Betchworth Castle and Park

Betchworth Castle
© Dorking Museum

The origins of Betchworth castle

Betchworth Castle was the manor house for the manor of West Betchworth. The manor stretched from Boxhill in the north to Fourwents Pond in the south. Castle Mill was its watermill.

After the Norman Conquest, the Overlord was Richard de Tonbridge, Lord de Clare, who based himself at Bletchingley Castle and subinfeudated  (sub-let) West Betchworth to others for a fee. The lord of the manor of West Betchworth was meant to go to the Bletchingley manor court every three weeks’, but usually paid a fine instead.

In 1379 the manor obtained a licence to have a deer park and to be crenelated (battlements added to the castle). This means the owner was trusted by the King. The 360 acre deer park includes the modern day golf course and the fields as far as Old School Lane / Parkpale Lane / Tilehurst Lane.  The public roads had to go round the deer park. Although known as Betchworth Castle, it is better described as a fortified manor house, of the kind lived in by powerful nobles. (The light defences may be why Betchworth Castle survived the Civil War, inspite of being Royalist, when Reigate and Guildford castles were slighted (partially destroyed to stop them being used)).

Do we know who lived in the Castle?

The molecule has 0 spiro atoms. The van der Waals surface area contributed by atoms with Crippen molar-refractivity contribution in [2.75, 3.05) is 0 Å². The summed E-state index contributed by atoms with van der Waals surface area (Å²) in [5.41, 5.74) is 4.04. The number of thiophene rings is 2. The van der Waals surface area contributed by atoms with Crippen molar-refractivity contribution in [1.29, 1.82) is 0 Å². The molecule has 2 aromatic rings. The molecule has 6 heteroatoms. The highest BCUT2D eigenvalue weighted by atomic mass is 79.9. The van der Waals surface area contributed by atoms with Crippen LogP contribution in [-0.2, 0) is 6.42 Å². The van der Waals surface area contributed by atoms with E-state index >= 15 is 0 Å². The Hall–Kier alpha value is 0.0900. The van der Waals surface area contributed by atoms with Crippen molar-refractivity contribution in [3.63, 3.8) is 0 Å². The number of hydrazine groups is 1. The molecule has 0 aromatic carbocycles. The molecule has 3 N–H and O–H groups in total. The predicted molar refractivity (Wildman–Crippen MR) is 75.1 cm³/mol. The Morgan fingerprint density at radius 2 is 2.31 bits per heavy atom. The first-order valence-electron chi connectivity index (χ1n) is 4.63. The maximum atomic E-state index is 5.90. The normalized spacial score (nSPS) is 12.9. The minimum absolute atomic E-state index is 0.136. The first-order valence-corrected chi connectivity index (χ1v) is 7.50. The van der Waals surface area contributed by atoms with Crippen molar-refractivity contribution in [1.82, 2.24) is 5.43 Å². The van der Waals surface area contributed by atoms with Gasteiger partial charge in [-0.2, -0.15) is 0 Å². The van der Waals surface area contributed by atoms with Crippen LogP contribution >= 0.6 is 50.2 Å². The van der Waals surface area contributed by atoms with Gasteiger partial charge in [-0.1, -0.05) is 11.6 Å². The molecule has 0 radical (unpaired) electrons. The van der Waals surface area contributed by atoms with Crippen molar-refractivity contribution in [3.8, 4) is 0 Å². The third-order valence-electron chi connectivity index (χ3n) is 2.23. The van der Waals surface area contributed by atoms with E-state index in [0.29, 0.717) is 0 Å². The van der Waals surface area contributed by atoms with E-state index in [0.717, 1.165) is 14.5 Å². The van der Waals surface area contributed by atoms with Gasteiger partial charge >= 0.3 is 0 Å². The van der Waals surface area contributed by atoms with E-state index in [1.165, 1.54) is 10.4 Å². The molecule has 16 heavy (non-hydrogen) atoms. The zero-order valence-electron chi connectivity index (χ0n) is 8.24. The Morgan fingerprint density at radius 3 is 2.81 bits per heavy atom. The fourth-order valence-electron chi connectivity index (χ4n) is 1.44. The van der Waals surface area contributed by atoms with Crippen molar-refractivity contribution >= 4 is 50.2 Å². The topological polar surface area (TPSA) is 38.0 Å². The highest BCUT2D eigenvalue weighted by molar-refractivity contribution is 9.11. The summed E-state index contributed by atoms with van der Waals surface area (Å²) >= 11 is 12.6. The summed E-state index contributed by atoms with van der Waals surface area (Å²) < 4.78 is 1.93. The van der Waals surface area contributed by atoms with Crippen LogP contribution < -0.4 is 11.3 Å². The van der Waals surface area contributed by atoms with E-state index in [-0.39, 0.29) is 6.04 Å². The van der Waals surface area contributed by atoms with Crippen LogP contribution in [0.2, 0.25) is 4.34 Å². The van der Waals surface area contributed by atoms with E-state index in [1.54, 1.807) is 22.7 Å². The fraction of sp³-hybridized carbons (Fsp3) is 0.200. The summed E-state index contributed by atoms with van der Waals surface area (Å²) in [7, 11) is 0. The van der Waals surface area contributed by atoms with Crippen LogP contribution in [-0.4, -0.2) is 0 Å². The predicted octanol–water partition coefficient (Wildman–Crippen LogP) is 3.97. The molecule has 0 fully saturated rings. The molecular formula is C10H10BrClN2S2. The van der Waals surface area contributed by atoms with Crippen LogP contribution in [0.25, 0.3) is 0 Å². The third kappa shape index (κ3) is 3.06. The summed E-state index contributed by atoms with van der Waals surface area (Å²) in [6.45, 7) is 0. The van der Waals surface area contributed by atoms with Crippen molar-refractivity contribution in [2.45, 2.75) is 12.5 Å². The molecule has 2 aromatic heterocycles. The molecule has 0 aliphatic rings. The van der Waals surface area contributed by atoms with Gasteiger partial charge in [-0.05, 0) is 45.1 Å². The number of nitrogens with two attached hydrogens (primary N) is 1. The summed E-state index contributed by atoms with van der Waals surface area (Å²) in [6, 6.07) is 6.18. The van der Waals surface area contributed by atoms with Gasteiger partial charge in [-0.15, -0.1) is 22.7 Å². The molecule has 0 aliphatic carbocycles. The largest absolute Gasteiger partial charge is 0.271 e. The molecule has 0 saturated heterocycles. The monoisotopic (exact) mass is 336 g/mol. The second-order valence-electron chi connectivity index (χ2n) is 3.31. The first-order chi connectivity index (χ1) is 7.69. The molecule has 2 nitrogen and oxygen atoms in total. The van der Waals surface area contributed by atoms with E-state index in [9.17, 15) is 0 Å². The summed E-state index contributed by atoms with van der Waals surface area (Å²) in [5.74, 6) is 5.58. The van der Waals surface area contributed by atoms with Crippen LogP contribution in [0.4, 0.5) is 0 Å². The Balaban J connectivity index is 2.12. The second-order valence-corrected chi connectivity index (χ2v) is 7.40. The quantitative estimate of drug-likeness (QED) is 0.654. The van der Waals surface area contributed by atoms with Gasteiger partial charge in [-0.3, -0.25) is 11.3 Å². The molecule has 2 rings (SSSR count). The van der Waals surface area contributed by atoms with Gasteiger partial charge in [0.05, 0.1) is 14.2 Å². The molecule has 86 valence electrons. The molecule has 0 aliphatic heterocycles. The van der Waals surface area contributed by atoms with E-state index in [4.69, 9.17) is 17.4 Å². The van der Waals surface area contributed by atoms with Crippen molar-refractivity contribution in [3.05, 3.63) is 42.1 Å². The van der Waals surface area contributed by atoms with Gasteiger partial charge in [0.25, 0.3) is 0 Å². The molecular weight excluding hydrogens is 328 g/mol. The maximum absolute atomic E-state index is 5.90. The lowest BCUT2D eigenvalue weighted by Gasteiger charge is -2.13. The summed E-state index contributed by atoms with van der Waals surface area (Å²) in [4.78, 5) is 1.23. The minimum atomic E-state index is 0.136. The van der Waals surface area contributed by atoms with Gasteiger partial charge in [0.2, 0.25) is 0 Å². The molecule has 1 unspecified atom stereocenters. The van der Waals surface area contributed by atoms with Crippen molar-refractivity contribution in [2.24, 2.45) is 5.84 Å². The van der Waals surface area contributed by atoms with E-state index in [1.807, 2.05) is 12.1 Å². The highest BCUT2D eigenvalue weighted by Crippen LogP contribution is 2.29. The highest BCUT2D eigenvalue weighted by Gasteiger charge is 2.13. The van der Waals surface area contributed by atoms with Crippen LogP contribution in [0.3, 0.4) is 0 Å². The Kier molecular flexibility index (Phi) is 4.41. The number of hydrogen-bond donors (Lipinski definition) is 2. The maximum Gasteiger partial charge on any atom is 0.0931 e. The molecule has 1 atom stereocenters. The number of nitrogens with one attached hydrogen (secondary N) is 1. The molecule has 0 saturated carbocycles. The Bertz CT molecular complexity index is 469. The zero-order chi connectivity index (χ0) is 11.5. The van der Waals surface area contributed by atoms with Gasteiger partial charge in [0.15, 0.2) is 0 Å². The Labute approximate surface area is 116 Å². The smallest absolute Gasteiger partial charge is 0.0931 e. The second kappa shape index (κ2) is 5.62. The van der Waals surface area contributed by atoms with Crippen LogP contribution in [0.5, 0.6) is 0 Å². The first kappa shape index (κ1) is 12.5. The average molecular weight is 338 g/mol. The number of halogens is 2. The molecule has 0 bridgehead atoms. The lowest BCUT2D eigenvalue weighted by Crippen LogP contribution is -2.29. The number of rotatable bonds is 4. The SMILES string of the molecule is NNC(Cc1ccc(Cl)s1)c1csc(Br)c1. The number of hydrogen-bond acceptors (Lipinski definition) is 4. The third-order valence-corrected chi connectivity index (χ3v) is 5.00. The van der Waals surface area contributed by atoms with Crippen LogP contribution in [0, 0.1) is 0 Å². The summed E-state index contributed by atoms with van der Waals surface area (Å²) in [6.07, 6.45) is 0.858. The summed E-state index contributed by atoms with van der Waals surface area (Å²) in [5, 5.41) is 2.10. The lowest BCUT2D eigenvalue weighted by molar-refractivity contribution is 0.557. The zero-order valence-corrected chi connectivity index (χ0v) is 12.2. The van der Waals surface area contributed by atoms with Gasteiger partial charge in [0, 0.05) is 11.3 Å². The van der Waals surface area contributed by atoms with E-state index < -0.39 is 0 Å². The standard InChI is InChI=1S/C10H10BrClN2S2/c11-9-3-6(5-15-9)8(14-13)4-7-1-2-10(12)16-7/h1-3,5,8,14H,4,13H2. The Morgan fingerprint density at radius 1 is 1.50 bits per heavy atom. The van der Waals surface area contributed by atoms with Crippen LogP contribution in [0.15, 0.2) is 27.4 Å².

During King Edward 1’s reign the manor and many others were owned by John de Berwick a trusted judge and troubleshooter for the King.  He was to Treasurer and an executer to Queen Eleanor.

We know King Edward I stayed at Betchworth Castle on May 14th 1294 on his way to Chichester via Horsham.  The king and his retinue had stayed the night before at Bletchingley, then a day’s travel.

Who else lived in the castle?

In the 14th and 15th centuries, the Arundel family – Fitzallans / Lord Maltravers – held West Betchworth. We know they obtained the ‘licence to crenelate’ of 1379.

The last of the Arundels, Eleanor, married Sir Thomas Browne – Treasurer to King Henry VI in the 1440s and 50s and a sheriff of Kent on three occasions. In 1448 he obtained a second licence to crenelate the castle and to create a deer park. The sweet chestnut trees, that still survive, may have been planted then.

Eleanor and Sir Thomas were Lancastrian in the war of the Roses.  Sir Thomas lost his rights after the Battle of Northampton and was beheaded, but the castle belonged to Eleanor, so she retained it.

She remarried to another Lancastrian – Thomas Vaughan, Keeper of the King’s wardrobe.

 In 1461 the Lancastrians lost the Battle of St Albans and Thomas escaped with the King’s treasure and set sail to Ireland for safety. However he was captured by pirates and ransomed. The Yorkist King Edward IV paid the ransom and so Thomas promptly changed allegiance, rising to Master of the King’s jewels. Thomas Vaughan was knighted and became chancellor to the two princes who were later put in the Tower of London. Sir Thomas Vaughan and Elinor’s son George were arrested and executed at Ludlow in 1483. Again as the castle belonged to Eleanor, she kept it and passed it onto her grandson, Sir Matthew Browne, once he had been forgiven by the king for his father’s actions!